When searching on Google, you might notice that Google autocompletes your searches with a high degree of accuracy. That’s because Google uses data from previous searches that other people have made and combines that with your personal search history to deliver relevant results more quickly. Google also uses your location to serve up relevant results when you search for physical entities like restaurants or businesses.
Google uses your data to “help” you in other ways as well, such as by delivering targeted advertisements in your Google searches. When companies buy ads on Google, they can target their ads according to Google’s user demographics — and that’s where your data comes in. Based on your personal information, preferences, and internet activities, Google can show you ads that are more likely to grab your attention. If you find that practice a bit too intrusive, you can adjust your settings so that Google no longer shows you personalized ads — and maybe consider using an ad blocker.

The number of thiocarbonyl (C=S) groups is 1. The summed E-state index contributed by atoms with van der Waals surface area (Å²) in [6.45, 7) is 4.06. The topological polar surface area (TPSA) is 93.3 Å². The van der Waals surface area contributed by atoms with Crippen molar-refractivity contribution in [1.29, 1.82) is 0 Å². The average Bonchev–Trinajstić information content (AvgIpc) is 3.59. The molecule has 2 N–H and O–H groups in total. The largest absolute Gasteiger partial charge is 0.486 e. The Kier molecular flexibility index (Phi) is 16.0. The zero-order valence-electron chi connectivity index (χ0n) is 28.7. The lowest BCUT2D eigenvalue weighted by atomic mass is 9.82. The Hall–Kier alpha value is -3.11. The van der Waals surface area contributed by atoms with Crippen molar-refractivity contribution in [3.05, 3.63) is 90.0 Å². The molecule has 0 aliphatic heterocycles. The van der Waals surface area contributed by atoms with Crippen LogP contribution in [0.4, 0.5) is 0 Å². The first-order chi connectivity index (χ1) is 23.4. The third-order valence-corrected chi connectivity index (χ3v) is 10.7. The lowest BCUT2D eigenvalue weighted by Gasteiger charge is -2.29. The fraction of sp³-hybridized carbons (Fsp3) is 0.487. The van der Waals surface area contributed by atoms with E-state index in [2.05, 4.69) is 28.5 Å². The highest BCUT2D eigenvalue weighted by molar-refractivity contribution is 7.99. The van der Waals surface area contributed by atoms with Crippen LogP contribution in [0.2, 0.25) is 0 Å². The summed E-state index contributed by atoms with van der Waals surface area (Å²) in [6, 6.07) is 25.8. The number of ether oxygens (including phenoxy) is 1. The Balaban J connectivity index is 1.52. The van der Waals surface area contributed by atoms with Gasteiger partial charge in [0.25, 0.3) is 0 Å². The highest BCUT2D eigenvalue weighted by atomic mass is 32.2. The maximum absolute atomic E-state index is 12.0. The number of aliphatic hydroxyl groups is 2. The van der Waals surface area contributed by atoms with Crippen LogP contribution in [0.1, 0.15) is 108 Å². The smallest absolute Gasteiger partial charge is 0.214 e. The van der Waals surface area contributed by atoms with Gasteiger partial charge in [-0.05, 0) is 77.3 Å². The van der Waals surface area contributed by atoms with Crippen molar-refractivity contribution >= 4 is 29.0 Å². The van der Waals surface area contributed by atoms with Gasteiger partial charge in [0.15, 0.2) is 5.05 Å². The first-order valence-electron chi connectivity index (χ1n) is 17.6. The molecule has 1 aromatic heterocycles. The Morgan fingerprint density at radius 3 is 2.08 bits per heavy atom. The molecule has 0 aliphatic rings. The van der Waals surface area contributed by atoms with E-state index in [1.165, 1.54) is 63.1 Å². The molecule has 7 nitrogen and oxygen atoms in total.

To learn more, check out our dedicated guide on how Google uses your data.
What kind of data does Google keep about me?
Google collects a wide variety of data about you, including the personal information you provide while setting up an account and everything you do while using Google services. Here are a few examples of each type.
Information you give:
Your name and birthday
Your phone number
Emails you write or receive in Gmail
Docs, Sheets, and Slides on Google Drive
Things you do:
Ads that you click or view
Videos you watch on YouTube
Your Google search history
Your location history
Head over to Google’s Data Transparency page to see all the data that Google collects. Their Privacy Controls page allows you to select or limit the data that Google collects and how it can be used.
How is Google gathering the data?